In order to make connectors of this kind particular working techniques and machinery to be used for producing each individual base plate are required. In addition the plates can exhibit differences in sizes resulting from the precision limits offered by the machines used for their production, because it is particularly complicated and expensive to keep these machines within the admissible tolerance values for an acceptable optical coupling.
Furthermore, in connectors in accordance with the aforementioned patent application, by coupling a base plate to a flat plate elements provided with holes in which the fibers must be subsequently inserted are provided, which means that a certain clearance between the fibers and the related holes, as well as between the plugs and the related holes must always be available. This clearance which is necessary for introducing the fibers into the holes, in particular when the operation is carried out in the field, is however to the detriment of the precision in the optical alignment at the connection point and adds to the other inexactitudes in size, some of which have already been mentioned above.
Also known are connectors described in U.S. Pat. No. 3,864,018 in which the connectors consist of identical plates provided with several parallel grooves coupled to each other so as to clamp the interposed optical fibers housed in the grooves and keep them in the desired geometrical position. In this structure, however, the coupling is provided between two connectors located at the ends of respective optical fiber ribbons through outer alignment elements in contact with the plate surfaces opposite those clamping the optical fibers. As a result, fibers between two coupled connectors are subjected to an imperfect alignment due to inexactitudes in the plate thickness which can be hardly avoided and which add to the other working inexactitudes of the grooves. As a result, the structure in accordance with this patent is only suitable for connectors which do not need too much accuracy, in the case of multimode fibers, for example.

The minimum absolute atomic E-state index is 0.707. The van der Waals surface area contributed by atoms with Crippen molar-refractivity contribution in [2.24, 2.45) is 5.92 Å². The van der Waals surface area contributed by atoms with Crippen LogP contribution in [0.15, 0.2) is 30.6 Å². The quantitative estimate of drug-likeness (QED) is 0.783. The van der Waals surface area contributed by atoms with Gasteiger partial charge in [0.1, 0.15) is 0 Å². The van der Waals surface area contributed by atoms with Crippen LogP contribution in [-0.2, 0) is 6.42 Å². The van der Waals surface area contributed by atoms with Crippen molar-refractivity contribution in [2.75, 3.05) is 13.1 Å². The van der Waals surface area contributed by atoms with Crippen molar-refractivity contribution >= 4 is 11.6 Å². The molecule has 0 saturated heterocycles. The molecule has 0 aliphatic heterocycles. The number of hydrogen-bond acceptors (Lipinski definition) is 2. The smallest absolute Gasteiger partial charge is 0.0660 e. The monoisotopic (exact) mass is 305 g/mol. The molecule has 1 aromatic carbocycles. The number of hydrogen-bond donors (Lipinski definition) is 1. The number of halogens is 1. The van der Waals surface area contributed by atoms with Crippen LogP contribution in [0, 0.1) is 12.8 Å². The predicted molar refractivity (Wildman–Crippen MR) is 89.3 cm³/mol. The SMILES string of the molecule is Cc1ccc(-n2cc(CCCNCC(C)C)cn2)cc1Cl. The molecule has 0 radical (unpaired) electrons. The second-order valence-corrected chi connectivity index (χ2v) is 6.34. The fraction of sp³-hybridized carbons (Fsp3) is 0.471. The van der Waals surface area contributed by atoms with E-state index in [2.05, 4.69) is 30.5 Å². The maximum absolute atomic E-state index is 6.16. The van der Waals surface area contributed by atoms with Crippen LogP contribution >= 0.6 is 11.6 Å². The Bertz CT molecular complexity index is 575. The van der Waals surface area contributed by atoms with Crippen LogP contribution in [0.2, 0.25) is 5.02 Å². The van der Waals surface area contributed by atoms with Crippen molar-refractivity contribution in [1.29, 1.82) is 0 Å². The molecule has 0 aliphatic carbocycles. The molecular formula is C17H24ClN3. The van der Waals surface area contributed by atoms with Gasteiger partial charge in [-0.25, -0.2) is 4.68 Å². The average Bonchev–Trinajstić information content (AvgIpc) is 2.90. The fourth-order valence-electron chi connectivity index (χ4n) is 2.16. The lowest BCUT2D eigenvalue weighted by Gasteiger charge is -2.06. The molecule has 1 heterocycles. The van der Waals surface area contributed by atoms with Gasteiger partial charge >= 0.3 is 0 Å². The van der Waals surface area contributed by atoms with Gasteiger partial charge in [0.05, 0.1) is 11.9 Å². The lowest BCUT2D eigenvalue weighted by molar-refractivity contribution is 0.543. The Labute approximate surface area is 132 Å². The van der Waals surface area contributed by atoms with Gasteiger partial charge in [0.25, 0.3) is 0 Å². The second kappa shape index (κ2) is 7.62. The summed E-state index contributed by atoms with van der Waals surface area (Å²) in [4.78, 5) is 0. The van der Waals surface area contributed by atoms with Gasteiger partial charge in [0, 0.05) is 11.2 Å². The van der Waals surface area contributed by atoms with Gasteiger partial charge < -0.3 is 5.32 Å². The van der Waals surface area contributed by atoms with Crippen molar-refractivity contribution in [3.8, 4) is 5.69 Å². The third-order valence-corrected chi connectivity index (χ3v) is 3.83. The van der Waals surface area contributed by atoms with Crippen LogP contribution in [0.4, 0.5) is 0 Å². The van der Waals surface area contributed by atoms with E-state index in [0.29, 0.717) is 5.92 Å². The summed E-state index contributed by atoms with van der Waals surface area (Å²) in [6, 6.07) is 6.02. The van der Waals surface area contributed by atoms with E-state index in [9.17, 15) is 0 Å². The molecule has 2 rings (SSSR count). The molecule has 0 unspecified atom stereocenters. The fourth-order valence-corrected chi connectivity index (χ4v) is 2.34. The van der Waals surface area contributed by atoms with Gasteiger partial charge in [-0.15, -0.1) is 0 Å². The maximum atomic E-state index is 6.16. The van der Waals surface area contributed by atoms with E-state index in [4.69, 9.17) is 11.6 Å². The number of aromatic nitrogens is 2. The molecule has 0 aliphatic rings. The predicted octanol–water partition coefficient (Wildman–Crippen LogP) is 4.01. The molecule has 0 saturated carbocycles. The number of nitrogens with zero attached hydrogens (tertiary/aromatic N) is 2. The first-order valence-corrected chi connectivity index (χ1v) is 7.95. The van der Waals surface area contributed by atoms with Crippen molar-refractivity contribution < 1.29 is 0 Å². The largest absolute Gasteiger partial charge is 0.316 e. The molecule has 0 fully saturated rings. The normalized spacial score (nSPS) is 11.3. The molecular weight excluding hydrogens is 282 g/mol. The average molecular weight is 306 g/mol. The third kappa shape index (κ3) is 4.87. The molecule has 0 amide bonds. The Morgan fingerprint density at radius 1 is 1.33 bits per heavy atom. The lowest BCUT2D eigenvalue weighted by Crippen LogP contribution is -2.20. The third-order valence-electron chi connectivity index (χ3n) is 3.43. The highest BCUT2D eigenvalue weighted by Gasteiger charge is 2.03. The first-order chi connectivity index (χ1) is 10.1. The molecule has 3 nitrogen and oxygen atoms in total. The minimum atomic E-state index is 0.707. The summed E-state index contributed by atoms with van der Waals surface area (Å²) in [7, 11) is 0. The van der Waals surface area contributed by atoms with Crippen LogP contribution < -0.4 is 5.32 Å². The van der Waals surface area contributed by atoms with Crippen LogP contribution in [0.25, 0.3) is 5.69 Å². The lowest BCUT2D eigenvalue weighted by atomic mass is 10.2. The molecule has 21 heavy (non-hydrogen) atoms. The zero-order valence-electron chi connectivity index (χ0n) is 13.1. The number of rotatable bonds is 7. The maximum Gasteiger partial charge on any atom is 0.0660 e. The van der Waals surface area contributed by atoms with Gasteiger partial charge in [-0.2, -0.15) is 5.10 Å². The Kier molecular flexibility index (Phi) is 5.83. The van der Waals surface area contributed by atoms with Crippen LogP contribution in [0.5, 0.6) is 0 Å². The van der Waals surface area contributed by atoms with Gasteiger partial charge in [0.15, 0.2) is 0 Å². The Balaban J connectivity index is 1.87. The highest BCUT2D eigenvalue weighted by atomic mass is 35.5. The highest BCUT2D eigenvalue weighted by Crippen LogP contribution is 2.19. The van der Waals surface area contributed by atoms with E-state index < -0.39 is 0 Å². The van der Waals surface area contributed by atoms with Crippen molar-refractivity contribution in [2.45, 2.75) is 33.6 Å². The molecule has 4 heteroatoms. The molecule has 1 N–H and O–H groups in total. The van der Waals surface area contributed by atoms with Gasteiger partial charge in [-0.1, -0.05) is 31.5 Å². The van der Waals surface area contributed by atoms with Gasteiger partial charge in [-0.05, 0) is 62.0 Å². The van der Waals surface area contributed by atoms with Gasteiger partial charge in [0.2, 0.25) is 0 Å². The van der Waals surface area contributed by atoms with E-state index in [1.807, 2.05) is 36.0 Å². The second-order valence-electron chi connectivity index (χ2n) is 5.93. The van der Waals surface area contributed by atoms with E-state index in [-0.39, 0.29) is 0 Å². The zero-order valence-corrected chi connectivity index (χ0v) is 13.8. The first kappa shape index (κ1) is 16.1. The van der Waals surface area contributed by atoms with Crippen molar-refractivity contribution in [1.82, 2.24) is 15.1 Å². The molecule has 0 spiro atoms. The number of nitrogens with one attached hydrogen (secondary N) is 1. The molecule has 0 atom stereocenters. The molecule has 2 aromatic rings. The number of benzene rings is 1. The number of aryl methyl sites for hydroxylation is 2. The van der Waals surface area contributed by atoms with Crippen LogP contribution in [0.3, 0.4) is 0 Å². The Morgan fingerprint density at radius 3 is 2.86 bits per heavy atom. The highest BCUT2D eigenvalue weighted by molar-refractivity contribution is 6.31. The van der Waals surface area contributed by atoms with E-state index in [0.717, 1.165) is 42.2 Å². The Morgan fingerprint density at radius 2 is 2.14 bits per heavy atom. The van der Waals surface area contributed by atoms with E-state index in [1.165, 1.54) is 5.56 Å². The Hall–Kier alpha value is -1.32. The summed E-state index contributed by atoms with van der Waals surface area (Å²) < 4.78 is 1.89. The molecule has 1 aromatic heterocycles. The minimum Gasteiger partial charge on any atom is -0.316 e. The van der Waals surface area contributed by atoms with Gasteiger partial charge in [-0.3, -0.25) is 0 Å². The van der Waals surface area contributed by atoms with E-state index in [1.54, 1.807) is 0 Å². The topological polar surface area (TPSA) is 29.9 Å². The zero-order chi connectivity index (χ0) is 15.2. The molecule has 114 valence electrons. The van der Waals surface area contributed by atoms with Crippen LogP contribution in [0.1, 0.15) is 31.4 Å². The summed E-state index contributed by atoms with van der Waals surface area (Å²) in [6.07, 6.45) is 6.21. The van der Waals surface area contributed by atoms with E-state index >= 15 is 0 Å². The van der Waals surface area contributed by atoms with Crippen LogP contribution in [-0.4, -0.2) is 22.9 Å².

Therefore, the purpose of the present invention is to solve the technical problem involving connecting elements required to insure very precise optical alignment in connections, while avoiding the alignment faults due both to the working tolerances and to the presence of clearances between the fibers and the respective guide housings, by adopting a process entailing relatively low costs, and at the same time ensuring the interchangeability between the connectors of each series and where the connectors can offer a faultless mounting whether it is carried out at the factory or in the field.
It is an object of the present invention to provide an interconnect system for ribbon-joined optical fibers comprising two connectors integral to the ends of respective optical fiber ribbons consisting of at least two parallel optical fibers enclosed in a single outer covering, each connector being provided with a coupling face in contact with the corresponding face of the other connector. The fibers are in alignment and have a coupling face through the ends of which the optical fibers of the respective ribbon come out. Each connector consists of a pair of coupled plates rigidly fastened to each other and clamping two or more optical fibers belonging to a ribbon made of parallel optical fibers as well as an alignment plug means. At least one plate in each connector comprises an element made of a plastically deformable metallic material provided with housing grooves for the optical fibers of the ribbon from which the common covering has been removed and for the alignment plug means, which grooves have been formed therein by cold plastic deformation using the same punch for all the plates which are part of an interchangeable series, the alignment plugs and the fibers of the fiber ribbon being accommodated within the respective grooves with a portion projecting to the outside of the grooves. An empty space is left between the faced surfaces of the connector plates clamping the fibers and the alignment plugs, into which space a metered amount of adhesive resin susceptible of hardening is introduced.